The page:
Last week, The Washington Post published a blockbuster story on Roy Moore, a Republican running to represent Alabama in the U.S. Senate. In the story, four women say that Moore pursued relationships with them when he was in his 30s and they were teenagers.
The story’s focus is Leigh Corfman. She told the Post that in 1979, Moore approached her at a courthouse when her mother was there for a custody hearing. At the time, Corfman was 14, and Moore was 32. She alleges that Moore, an assistant district attorney at the time, took her to his house, disrobed and touched her.
After the Post’s story broke, Moore called it “the very definition of fake news.” He said the Post had committed “intentional defamation.”
Let’s take a look at each of Moore’s accusations.
“Fake news” is propaganda. It’s false information that is designed to mislead, confuse and demoralize. The Post story is real news. It’s reported, edited and written to provide readers with the background and character of a person seeking an important office.
“Intentional defamation” indicates that Moore is considering legal action against the Post. To win a libel case, a public figure like Moore must show, among other things, that a news organization acted with “actual malice.” That means that he must show that the Post knowingly published false information or exercised reckless disregard for the truth.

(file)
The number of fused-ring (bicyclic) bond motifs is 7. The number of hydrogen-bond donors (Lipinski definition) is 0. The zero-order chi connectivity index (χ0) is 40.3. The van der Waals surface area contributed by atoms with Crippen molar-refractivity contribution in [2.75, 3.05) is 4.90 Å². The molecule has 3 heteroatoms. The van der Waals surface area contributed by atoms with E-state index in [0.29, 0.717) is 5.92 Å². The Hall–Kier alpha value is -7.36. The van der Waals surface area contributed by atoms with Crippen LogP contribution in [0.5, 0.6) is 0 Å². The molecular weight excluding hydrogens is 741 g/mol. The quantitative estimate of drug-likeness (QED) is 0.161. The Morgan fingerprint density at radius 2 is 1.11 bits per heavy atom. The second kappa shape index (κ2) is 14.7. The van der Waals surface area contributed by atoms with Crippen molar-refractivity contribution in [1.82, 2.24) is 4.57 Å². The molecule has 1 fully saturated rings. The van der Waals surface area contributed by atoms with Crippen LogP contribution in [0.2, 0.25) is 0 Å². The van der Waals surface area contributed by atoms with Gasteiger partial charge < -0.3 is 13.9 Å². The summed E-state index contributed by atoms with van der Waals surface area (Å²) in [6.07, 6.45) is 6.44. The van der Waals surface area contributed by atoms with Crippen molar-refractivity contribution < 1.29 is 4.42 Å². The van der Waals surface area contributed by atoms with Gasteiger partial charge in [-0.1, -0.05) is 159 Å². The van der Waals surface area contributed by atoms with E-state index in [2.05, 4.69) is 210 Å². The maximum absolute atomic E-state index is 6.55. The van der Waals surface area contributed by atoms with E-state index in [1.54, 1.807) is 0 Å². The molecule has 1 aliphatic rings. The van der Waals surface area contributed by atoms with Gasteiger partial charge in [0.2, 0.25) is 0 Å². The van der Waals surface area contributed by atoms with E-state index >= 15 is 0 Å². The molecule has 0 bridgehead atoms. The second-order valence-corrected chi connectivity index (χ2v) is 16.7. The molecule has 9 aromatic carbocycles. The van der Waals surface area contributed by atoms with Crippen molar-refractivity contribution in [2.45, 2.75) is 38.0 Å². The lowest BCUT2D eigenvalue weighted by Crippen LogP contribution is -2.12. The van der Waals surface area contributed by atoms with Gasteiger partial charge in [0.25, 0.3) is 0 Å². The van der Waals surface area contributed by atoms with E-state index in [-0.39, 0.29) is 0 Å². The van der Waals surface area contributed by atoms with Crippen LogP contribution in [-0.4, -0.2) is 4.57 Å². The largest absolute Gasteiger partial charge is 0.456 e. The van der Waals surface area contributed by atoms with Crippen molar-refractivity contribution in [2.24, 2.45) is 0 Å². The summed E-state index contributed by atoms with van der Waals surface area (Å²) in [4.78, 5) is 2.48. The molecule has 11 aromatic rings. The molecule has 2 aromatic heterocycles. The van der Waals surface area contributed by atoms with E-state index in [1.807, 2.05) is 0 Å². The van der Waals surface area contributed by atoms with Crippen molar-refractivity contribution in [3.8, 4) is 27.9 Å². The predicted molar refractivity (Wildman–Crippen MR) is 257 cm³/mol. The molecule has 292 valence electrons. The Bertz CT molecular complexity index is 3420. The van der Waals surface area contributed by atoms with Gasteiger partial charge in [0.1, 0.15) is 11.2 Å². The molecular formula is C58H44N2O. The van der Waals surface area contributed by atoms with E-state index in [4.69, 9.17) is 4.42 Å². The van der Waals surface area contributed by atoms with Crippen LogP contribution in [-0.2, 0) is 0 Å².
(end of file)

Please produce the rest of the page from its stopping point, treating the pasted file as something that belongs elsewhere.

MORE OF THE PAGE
A thorough reading of the Post story shows that it was meticulously reported, with two journalists interviewing more than 30 sources over a three-week period. For example, the Post looked into whether the accusers were supporters of Moore’s opponents in the Senate race:
The Post also looked into whether the custody hearing that Corfman described had taken place that day. It did:This attention to detail shows that the Post’s reporters and editors did their homework. I will be surprised if Moore files a libel suit against the newspaper and even more surprised if he prevails.